address space you have been allocated for other purposes than dial up IP.  
Of course you will receive further allocations within the range of the 
above policy whenever you need them.  Of course we will do our best to 
make the further allocations aggregateable with previous ones. 

Assignments of address space by local IRs to customers have to be
registered in the RIPE (whois) database.  You have raised that your
commercial interest of keeping your customer list confidential should
outweigh this registration requirement in the case of individuals
because of the special characterisitcs of the (consumer) market you
operate in.  We have recognised that the tradeoff between the benefit of
registration and the commercial interests of individual dialup providers
is indeed special and consequently have worked with you(!), IANA and the
other regional registries to establish a global policy for this special
case.  This policy has to take into account the need for verification of
assignments since the registration requirement has been dropped and the
database is not available for verification. 

We have worked with you in this matter, you have agreed to the result. 
I think it is *very* inappropriate to publicly abuse those who have
worked with you and to throw polemics at compromises some of which you
have even suggested and all of which you have agreed to.  I will leave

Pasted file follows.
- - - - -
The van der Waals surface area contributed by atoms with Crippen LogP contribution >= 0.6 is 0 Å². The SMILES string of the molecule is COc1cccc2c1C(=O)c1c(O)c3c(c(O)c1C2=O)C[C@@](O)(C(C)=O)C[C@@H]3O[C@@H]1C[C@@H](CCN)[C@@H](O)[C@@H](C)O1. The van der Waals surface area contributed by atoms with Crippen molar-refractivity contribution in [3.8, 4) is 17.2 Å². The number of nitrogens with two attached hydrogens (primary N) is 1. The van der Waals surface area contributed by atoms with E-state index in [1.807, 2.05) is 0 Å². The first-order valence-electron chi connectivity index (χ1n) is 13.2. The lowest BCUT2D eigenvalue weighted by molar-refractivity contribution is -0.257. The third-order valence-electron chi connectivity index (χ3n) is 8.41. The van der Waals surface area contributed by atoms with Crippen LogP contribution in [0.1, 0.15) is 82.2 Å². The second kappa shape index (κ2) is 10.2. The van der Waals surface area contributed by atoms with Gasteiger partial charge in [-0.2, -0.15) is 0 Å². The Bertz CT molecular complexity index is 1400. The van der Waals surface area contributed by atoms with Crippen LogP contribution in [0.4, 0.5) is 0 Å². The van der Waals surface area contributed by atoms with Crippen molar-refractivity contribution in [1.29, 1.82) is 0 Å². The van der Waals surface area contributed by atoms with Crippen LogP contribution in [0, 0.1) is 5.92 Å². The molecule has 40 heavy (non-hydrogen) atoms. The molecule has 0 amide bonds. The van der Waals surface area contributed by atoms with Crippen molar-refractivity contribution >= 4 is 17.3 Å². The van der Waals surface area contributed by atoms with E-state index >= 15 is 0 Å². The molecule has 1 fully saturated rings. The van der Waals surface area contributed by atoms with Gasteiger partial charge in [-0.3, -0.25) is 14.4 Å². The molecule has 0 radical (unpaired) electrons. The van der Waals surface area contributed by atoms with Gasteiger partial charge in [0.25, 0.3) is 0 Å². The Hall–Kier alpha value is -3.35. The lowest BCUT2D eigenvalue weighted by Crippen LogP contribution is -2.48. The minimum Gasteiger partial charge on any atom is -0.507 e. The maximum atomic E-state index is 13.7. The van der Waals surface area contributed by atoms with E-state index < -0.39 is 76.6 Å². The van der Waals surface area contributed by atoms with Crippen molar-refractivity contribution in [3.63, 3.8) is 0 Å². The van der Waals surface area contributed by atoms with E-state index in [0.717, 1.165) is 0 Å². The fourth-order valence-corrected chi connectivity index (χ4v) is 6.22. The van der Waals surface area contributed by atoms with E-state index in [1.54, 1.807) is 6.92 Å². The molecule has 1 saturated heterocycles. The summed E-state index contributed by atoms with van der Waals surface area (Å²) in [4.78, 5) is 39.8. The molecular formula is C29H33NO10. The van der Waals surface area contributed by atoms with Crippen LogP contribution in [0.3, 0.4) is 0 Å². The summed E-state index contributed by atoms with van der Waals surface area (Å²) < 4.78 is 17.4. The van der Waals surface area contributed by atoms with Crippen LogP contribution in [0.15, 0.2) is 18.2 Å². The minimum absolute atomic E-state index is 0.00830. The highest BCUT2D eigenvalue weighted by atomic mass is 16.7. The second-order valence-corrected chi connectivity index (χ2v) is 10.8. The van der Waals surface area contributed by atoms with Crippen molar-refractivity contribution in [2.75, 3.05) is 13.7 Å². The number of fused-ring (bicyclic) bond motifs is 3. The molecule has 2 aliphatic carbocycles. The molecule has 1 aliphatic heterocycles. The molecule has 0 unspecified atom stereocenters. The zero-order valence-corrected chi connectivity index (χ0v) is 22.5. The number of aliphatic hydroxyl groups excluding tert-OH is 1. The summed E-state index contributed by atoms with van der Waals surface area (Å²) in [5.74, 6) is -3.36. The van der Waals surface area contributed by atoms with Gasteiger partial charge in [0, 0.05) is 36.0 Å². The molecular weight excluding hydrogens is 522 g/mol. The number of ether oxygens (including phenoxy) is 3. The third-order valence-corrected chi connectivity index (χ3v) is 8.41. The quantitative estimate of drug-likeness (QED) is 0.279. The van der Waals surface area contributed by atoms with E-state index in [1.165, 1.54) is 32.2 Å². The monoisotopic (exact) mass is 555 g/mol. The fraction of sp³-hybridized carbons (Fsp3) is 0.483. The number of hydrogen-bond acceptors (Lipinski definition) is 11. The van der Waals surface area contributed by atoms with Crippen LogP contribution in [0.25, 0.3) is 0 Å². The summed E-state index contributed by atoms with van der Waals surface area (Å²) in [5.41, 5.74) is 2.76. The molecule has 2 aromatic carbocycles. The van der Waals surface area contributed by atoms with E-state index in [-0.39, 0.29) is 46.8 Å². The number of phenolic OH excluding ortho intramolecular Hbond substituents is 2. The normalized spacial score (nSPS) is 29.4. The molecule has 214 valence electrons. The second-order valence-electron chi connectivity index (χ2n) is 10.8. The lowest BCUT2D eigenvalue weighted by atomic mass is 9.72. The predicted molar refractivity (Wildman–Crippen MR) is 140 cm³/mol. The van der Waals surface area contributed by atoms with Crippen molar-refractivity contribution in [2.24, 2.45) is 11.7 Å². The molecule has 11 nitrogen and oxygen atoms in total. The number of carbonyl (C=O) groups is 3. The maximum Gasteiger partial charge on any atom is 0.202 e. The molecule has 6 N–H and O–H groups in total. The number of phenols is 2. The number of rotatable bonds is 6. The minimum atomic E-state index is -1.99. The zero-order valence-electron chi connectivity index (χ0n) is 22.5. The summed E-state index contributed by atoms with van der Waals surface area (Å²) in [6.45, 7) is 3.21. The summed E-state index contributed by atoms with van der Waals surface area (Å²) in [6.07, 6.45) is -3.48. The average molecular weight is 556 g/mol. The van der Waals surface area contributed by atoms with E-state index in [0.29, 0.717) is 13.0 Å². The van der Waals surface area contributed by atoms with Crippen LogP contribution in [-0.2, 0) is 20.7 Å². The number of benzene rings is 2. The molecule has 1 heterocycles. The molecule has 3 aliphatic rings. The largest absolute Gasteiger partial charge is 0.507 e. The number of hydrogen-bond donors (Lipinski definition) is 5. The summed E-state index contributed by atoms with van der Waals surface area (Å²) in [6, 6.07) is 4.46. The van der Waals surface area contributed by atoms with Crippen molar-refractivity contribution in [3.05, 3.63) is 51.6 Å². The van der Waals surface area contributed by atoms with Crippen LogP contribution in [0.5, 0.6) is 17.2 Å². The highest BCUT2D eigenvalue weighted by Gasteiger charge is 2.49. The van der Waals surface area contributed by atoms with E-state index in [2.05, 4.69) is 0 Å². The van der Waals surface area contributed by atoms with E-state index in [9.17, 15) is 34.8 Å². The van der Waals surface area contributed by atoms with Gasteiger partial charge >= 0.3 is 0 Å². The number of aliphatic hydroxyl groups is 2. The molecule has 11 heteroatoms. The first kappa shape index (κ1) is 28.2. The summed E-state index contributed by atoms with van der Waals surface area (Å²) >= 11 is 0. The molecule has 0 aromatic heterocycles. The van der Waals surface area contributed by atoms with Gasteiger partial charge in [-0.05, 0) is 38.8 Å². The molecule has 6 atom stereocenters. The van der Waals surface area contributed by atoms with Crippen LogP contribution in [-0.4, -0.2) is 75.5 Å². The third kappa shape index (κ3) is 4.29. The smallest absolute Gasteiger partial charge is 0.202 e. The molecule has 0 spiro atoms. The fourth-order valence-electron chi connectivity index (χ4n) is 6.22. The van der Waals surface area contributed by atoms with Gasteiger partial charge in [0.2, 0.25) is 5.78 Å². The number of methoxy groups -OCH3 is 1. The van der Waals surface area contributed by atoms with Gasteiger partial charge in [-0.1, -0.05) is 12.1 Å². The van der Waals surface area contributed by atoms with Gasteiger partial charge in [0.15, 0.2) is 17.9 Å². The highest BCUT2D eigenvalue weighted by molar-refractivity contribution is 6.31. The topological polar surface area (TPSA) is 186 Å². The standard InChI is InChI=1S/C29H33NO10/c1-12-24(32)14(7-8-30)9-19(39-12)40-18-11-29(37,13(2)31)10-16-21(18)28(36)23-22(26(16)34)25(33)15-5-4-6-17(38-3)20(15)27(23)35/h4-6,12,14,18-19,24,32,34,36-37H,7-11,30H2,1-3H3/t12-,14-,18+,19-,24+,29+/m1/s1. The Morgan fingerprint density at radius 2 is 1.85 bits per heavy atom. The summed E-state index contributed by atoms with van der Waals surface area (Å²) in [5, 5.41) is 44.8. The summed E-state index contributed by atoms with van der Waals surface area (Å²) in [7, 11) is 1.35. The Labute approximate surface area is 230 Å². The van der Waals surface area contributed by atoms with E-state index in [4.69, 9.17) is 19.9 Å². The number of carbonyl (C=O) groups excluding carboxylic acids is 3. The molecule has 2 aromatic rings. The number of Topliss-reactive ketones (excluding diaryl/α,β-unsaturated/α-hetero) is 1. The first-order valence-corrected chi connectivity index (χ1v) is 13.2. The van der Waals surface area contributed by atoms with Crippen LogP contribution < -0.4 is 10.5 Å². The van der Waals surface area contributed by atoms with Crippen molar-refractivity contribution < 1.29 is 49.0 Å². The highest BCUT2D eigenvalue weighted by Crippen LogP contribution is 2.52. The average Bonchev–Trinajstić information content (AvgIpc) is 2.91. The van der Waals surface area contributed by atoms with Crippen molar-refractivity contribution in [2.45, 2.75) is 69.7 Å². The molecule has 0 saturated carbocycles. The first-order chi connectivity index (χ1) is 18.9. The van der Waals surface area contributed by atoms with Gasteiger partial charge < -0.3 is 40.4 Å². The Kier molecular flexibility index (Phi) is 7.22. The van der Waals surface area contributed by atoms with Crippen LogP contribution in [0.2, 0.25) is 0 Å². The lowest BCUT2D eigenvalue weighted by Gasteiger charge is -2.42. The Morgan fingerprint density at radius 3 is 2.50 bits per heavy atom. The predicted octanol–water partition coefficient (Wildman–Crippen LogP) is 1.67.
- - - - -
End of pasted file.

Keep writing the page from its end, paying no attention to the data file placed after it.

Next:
the polemics for what they are. 

  > I wish I had the time, but it appears that we will have to make the
  > time to get more involed. sigh.

Yes, it is more appropriate than polemicising publicly.

  > > What we do *not* do is consider *individual* interests of some over 
  > > the ones of others.  If we would do that we would eliminate our 
  > > "raison d'etre". 
  > 
  > Why not. We are not a communist society are we ? Each individual member
  > of RIPE have their own unique requirements in a commercial and
  > academically challenging world. We have a USP (Unique Selling Point) of
  > giving our paying customers there own IP address (OK - it is not
  > unique, but close enough). We have built propretary technology that
  > allows our users to use *any* of our dial in points and get the same
  > service, with the same IP number etc etc, and as one of our primary USPs
  > we cannot allow the RIPE NCC to try to change that.
  > ...
  > The RIPE NCC model probably would work if it took into account that
  > fact that its members are (on the whole) commercial organisations
  > that sell differing products and services and have different
  > requirements of the NCC. This does not appear to be the case.

You have received sufficient address space for your present needs
and you have been assured that -unless there are policy changes- you
will receive enough for your future needs. The same policy is
applied to everyone.

--- Polemic mode on ----

I have the slight suspicion that for you the only good model is
one that does exactly what *you* want, everyone else be damned.

--- Polemic mode off ----

Daniel